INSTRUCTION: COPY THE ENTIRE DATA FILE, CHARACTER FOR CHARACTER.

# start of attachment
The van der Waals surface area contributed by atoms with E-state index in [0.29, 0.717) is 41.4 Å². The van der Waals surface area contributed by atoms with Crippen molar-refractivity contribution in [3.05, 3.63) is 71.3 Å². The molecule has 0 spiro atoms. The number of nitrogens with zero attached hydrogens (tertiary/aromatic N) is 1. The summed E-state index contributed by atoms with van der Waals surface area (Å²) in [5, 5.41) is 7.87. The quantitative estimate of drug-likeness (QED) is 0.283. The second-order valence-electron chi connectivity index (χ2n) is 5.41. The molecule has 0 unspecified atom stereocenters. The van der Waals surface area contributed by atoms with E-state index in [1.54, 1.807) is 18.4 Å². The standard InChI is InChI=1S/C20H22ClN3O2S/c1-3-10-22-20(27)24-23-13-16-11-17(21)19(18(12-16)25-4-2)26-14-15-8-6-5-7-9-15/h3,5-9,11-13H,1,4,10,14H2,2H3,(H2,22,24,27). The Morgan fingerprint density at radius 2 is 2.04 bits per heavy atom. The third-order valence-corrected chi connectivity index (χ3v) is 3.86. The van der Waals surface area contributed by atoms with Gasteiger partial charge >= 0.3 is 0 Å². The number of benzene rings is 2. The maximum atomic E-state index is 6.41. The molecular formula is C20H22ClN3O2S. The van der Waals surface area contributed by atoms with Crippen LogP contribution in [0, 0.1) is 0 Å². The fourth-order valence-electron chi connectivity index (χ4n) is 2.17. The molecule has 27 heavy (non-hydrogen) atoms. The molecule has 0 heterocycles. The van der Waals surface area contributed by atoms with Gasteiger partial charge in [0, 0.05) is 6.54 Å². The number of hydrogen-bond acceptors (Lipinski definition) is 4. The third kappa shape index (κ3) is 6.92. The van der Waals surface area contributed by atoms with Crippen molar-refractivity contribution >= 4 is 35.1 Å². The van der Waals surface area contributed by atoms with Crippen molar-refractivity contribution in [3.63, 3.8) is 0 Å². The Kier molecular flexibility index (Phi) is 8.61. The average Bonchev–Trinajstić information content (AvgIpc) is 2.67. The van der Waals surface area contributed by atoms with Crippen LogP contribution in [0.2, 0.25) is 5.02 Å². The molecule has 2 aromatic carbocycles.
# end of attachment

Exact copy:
The van der Waals surface area contributed by atoms with E-state index in [0.29, 0.717) is 41.4 Å². The van der Waals surface area contributed by atoms with Crippen molar-refractivity contribution in [3.05, 3.63) is 71.3 Å². The molecule has 0 spiro atoms. The number of nitrogens with zero attached hydrogens (tertiary/aromatic N) is 1. The summed E-state index contributed by atoms with van der Waals surface area (Å²) in [5, 5.41) is 7.87. The quantitative estimate of drug-likeness (QED) is 0.283. The second-order valence-electron chi connectivity index (χ2n) is 5.41. The molecule has 0 unspecified atom stereocenters. The van der Waals surface area contributed by atoms with E-state index in [1.54, 1.807) is 18.4 Å². The standard InChI is InChI=1S/C20H22ClN3O2S/c1-3-10-22-20(27)24-23-13-16-11-17(21)19(18(12-16)25-4-2)26-14-15-8-6-5-7-9-15/h3,5-9,11-13H,1,4,10,14H2,2H3,(H2,22,24,27). The Morgan fingerprint density at radius 2 is 2.04 bits per heavy atom. The third-order valence-corrected chi connectivity index (χ3v) is 3.86. The van der Waals surface area contributed by atoms with Gasteiger partial charge >= 0.3 is 0 Å². The number of benzene rings is 2. The maximum atomic E-state index is 6.41. The molecular formula is C20H22ClN3O2S. The van der Waals surface area contributed by atoms with Crippen LogP contribution in [0, 0.1) is 0 Å². The fourth-order valence-electron chi connectivity index (χ4n) is 2.17. The molecule has 27 heavy (non-hydrogen) atoms. The molecule has 0 heterocycles. The van der Waals surface area contributed by atoms with Gasteiger partial charge in [0, 0.05) is 6.54 Å². The number of hydrogen-bond acceptors (Lipinski definition) is 4. The third kappa shape index (κ3) is 6.92. The van der Waals surface area contributed by atoms with Crippen molar-refractivity contribution >= 4 is 35.1 Å². The van der Waals surface area contributed by atoms with Crippen molar-refractivity contribution in [3.63, 3.8) is 0 Å². The Kier molecular flexibility index (Phi) is 8.61. The average Bonchev–Trinajstić information content (AvgIpc) is 2.67. The van der Waals surface area contributed by atoms with Crippen LogP contribution in [0.2, 0.25) is 5.02 Å². The molecule has 2 aromatic carbocycles.